The ancient town of Farnborough is in north east Hampshire, England. It was founded in Saxon times, and is mentioned in the Domesday Book of 1086.
When most people hear the name “Farnborough”, they think of the Farnborough International Airshow, probably the world’s best-known aviation event. A full week long, the Airshow combines a major trade exhibition for the aerospace and defense industries with a public airshow.
The event is held in mid-July in even-numbered years at Farnborough Airport. The first four days are dedicated exclusively to commercial and military trade, with the final three days open to the public. In addition to the Airshow, local aviation-oriented assets and activities include the Farnborough Aerodrome, the Royal Aircraft Establishment, and the Air Accidents Investigation Branch.
In downtown Farnborough, a major economic calamity is about to happen: the closing of the Debenhams retail store, one of the major reasons people come into the city center. The Debenhams in the Kingsmead Centre will close on January 13, 2018, part of a plan to shutter 10 of their stores nationwide that was announced in April of 2017. The firm is focusing more on online sales, to match their strategy to retail trends.
When downtown businesses fail in most cities, the resulting vacant structures tend to sit idle for years, while local leaders wait for someone to come along with a good idea for reusing, renewing, and maybe repurposing the building.
This passive approach to regeneration has two serious downsides: 1) the property deteriorates from lack of maintenance, making future reuse more expensive, and thus less likely; 2) the vacant, increasingly-derelict structure constantly reminds citizens and visitors alike of what the place has lost, which reduces confidence in the local future.
There is no worse outcome, revitalization-wise: restoring confidence in the local future is the most important single goal of any revitalization program (read more about this dynamic here).
Not so Farnborough. They’ve had a stroke of good fortune: a major private developer that specializes in urban regeneration is already eyeing the structure’s next incarnation. Local leaders are wasting no time in floating the proposal past the public so the project isn’t killed by lengthy delays, as happens in so many municipalities around the world.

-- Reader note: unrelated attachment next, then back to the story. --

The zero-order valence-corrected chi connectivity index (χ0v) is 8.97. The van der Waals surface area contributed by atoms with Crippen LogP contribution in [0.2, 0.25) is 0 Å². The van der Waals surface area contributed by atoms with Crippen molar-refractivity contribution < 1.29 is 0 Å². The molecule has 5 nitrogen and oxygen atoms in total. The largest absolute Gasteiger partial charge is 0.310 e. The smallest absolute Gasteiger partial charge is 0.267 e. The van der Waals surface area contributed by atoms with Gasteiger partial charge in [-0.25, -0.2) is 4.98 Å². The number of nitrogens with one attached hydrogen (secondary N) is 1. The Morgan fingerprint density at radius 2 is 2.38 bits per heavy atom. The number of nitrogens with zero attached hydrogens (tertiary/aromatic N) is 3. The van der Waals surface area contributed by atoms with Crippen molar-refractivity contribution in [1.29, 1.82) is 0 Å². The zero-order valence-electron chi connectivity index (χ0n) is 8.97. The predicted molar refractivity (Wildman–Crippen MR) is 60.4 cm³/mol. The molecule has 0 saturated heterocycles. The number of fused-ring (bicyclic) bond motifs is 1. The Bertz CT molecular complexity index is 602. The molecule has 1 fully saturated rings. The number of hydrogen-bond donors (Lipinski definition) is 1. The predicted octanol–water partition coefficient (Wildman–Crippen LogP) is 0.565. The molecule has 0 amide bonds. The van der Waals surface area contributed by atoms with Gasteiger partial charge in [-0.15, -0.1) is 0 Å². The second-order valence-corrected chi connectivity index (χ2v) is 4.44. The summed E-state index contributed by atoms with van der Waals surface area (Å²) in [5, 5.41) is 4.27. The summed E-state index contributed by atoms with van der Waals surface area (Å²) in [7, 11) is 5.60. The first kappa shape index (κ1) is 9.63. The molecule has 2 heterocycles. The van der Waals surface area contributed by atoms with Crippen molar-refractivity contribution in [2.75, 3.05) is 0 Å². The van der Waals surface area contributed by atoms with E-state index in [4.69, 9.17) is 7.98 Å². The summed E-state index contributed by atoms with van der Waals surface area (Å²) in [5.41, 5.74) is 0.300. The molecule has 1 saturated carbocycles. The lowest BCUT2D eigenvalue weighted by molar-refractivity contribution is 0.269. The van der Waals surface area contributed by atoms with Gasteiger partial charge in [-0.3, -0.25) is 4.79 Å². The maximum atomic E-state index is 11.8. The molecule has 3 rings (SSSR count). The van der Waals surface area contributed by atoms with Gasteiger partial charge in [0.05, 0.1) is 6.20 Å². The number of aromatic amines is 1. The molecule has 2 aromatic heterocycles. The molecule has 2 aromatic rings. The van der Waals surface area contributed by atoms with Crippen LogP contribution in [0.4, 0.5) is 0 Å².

The St Modwen company is a British redeveloper that is formulating a planning application that would put new retail and leisure floorspace–plus much-needed downtown apartments–into the building as soon as it’s available. In a small-scale example of the increasingly-popular 3Re Strategy (repurpose, renew, reconnect) for revitalization, the project will repurpose the building for mixed-use, renovate it, and better-connect it to create a more-walkable downtown.
St. Modwen Properties plc is a property investment and development business specializing in the regeneration and remediation of brownfield land and urban environments. It’s headquartered in Birmingham, England and has a network of seven regional offices across the UK. Note: Despite the potential value of their work to the public, the firm sometimes seem to take a rather secretive, publicity-shy approach. Hopefully, the public engagement being done by Farnsborough officials will be fully transparent.
Modwen’s proposal features 30,000 sq-ft of new retail, 24,000 sq-ft of leisure, 68 town center apartments, and 58 parking spaces, plus completion of the bridge link connecting the property for pedestrians to the block across the street.
The proposed redevelopment would also provide both affordable housing and increased public open space. This is wise, since downtown residents are the key to downtown leisure and retail success. Too many cities try to artificially “force” retail into a dead downtown via incentives, forgetting that retail naturally follows customers. Add residents to a downtown, and retailers will come.
Residents have a lot of what I (Storm) call “revitalization patience“. A resident in a revitalizing downtown can wait years for a nearby drugstore or hardware store to open. Retailers have no such patience: their ability to survive without nearby customers is a function of the size of the life savings.
Photo courtesy of Debenham’s.